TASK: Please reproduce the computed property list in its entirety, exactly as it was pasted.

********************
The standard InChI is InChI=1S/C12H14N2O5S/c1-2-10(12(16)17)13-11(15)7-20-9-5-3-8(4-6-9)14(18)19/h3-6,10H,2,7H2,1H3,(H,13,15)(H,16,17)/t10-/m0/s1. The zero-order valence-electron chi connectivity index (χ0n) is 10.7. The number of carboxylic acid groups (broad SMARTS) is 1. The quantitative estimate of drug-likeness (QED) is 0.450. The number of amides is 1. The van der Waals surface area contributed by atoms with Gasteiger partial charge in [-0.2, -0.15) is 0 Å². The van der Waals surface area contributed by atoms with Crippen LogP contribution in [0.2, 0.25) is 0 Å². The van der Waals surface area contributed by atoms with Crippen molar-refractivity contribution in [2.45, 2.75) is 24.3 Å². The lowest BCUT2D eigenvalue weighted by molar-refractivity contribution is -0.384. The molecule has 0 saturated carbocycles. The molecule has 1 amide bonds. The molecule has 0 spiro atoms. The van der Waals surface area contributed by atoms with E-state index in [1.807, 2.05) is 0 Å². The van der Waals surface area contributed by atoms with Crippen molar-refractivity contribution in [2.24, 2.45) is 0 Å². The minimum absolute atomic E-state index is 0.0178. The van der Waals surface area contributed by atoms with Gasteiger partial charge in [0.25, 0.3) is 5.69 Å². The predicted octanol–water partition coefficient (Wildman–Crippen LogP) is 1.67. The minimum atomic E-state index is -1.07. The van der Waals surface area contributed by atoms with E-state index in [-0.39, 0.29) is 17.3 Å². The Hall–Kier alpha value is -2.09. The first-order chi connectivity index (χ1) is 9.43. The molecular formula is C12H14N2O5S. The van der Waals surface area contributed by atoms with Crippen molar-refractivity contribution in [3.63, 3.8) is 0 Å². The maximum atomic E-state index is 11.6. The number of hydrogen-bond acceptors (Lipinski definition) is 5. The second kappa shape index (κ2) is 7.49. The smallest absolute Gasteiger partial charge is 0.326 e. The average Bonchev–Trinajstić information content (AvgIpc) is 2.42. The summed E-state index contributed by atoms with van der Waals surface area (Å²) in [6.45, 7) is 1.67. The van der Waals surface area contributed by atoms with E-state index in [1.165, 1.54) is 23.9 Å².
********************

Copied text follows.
The standard InChI is InChI=1S/C12H14N2O5S/c1-2-10(12(16)17)13-11(15)7-20-9-5-3-8(4-6-9)14(18)19/h3-6,10H,2,7H2,1H3,(H,13,15)(H,16,17)/t10-/m0/s1. The zero-order valence-electron chi connectivity index (χ0n) is 10.7. The number of carboxylic acid groups (broad SMARTS) is 1. The quantitative estimate of drug-likeness (QED) is 0.450. The number of amides is 1. The van der Waals surface area contributed by atoms with Gasteiger partial charge in [-0.2, -0.15) is 0 Å². The van der Waals surface area contributed by atoms with Crippen LogP contribution in [0.2, 0.25) is 0 Å². The van der Waals surface area contributed by atoms with Crippen molar-refractivity contribution in [2.45, 2.75) is 24.3 Å². The lowest BCUT2D eigenvalue weighted by molar-refractivity contribution is -0.384. The molecule has 0 saturated carbocycles. The molecule has 1 amide bonds. The molecule has 0 spiro atoms. The van der Waals surface area contributed by atoms with E-state index in [1.807, 2.05) is 0 Å². The van der Waals surface area contributed by atoms with Crippen molar-refractivity contribution in [2.24, 2.45) is 0 Å². The minimum absolute atomic E-state index is 0.0178. The van der Waals surface area contributed by atoms with Gasteiger partial charge in [0.25, 0.3) is 5.69 Å². The predicted octanol–water partition coefficient (Wildman–Crippen LogP) is 1.67. The minimum atomic E-state index is -1.07. The van der Waals surface area contributed by atoms with E-state index in [-0.39, 0.29) is 17.3 Å². The Hall–Kier alpha value is -2.09. The first-order chi connectivity index (χ1) is 9.43. The molecular formula is C12H14N2O5S. The van der Waals surface area contributed by atoms with Crippen molar-refractivity contribution in [3.63, 3.8) is 0 Å². The maximum atomic E-state index is 11.6. The number of hydrogen-bond acceptors (Lipinski definition) is 5. The second kappa shape index (κ2) is 7.49. The smallest absolute Gasteiger partial charge is 0.326 e. The average Bonchev–Trinajstić information content (AvgIpc) is 2.42. The summed E-state index contributed by atoms with van der Waals surface area (Å²) in [6.45, 7) is 1.67. The van der Waals surface area contributed by atoms with E-state index in [1.165, 1.54) is 23.9 Å².